The Wolverine wrestling team has no room for bickering between teammates. If there is a problem, it can be settled on the mat, but the disagreement ends there.
That’s probably a good thing considering the Wolverines only have five wrestlers this year.
A combination of losing wrestlers to graduation, other sports and other schools, the stripped Wolverines have no choice but to turn to each other for strength.
“We’re extremely tight-knight, and we have to be,” Russell Davis ’17 said. “We understand each other.”
This year will be the first for head coach Patrick Cartmill. Coaching has always been a part of life for Cartmill, whose father coached football in Oklahoma. Cartmill coached both wrestling and football in Oklahoma City before moving to Los Angeles earlier this year. Cartmill also serves as a linebacker and running back coach for the Wolverines football team.
For players, the biggest difference between Cartmill and former coach Gary Bairos has been practices.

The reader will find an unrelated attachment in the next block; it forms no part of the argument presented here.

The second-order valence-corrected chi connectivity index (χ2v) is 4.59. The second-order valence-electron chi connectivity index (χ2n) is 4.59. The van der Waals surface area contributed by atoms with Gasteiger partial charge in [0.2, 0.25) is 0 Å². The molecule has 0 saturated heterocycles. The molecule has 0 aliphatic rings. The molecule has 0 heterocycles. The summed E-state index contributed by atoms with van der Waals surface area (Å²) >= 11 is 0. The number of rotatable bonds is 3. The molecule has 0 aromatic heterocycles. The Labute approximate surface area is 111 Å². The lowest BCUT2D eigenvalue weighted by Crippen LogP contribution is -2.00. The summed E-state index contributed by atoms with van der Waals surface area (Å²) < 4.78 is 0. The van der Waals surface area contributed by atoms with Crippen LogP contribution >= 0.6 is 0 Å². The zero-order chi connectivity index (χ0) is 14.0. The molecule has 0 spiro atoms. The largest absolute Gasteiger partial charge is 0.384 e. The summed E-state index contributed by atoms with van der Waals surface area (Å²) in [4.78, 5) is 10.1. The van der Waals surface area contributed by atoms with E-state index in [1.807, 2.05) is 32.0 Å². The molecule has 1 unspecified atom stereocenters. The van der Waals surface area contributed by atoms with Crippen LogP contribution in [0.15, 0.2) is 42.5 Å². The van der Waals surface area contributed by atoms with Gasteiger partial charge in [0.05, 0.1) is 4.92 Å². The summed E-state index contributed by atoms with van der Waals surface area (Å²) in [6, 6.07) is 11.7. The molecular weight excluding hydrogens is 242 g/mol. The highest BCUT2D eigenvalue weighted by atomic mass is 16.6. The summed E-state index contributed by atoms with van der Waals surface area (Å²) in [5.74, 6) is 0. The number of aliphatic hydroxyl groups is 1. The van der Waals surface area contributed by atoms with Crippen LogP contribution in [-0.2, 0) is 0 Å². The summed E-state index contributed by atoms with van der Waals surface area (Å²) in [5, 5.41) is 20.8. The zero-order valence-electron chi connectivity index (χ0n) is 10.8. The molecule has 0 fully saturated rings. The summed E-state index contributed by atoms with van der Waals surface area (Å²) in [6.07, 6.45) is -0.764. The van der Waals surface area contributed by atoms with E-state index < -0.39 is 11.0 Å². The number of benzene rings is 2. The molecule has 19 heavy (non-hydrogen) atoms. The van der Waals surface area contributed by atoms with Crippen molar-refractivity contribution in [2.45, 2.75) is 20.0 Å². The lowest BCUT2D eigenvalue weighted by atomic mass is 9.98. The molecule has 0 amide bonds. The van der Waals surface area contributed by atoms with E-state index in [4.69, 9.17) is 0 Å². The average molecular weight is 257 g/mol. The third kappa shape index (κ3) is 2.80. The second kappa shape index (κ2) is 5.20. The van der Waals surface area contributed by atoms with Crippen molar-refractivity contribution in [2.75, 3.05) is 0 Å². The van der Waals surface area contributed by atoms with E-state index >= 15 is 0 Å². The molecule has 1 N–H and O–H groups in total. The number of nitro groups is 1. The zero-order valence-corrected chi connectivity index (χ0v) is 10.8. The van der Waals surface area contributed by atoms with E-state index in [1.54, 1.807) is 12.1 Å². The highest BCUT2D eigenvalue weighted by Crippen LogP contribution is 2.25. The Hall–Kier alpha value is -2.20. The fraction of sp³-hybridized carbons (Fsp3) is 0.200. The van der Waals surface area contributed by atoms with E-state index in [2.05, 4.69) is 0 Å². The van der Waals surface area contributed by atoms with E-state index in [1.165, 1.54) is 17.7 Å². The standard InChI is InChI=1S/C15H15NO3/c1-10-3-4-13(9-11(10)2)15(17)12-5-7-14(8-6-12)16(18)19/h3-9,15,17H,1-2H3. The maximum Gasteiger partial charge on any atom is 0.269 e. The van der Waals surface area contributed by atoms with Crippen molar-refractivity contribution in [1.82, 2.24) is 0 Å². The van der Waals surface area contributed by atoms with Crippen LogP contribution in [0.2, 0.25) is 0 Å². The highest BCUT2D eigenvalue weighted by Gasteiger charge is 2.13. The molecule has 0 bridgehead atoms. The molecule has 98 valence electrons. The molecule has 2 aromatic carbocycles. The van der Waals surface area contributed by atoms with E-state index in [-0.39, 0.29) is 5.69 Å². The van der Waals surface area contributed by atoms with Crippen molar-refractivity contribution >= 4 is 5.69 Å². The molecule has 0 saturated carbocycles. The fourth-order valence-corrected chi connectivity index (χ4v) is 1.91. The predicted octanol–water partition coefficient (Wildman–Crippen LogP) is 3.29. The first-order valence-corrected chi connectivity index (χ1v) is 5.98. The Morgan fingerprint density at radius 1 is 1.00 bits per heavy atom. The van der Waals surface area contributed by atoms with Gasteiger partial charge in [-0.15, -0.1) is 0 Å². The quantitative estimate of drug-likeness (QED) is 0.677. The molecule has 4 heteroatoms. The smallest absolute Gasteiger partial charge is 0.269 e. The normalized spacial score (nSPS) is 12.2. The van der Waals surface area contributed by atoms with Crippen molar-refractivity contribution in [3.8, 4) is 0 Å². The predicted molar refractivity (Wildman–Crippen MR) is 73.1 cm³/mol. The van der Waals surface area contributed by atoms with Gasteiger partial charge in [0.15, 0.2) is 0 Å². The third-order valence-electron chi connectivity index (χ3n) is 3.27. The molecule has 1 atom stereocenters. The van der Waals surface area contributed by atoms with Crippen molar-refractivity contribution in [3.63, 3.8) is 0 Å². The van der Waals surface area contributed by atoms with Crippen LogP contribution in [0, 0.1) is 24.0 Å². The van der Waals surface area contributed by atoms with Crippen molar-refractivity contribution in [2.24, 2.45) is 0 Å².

“Practices are a lot more structured,” Davis said. “I think it’ll be good to have a structure that’s the same every day and just follow the repetition.”
Ryan Ruiz ’16 will lead the team this year. Last year, Ruiz finished second in the Mission League in the 126-pound weight class and qualified for CIF Championships. Ruiz is the team’s only senior.
The traditionally male squad will also feature a rare sight for a high school wrestling team: a female wrestler. Angelica Estrada ’17 will wrestle for the first time since she was in eighth grade, following in the footsteps of Lena Kadogawa ’18 and Abbie Howell ’18, who wrestled last year but will not continue this year.
Given the team’s low numbers, it will be near impossible to win duals, wrestling’s equivalent of a track meet. In a dual, two schools face off in a series of matches at different weight classes. Whichever team has the most points at the end of all the matches wins. With so few men, the Wolverines won’t be able to provide a man for each weight class and will have to forfeit.
The Wolverines can’t control how many wrestlers they have, so they don’t worry about it, Davis said. They do worry about what they can control, however, and that means winning individual matches.
“Our goal is to win as many matches as we can,” Davis says. “We probably won’t win any duels, but we can still win every single match we have and hopefully make it through CIF.”
Even if they fall short, it won’t be for a lack of chemistry. There’s no room for that on a team of five.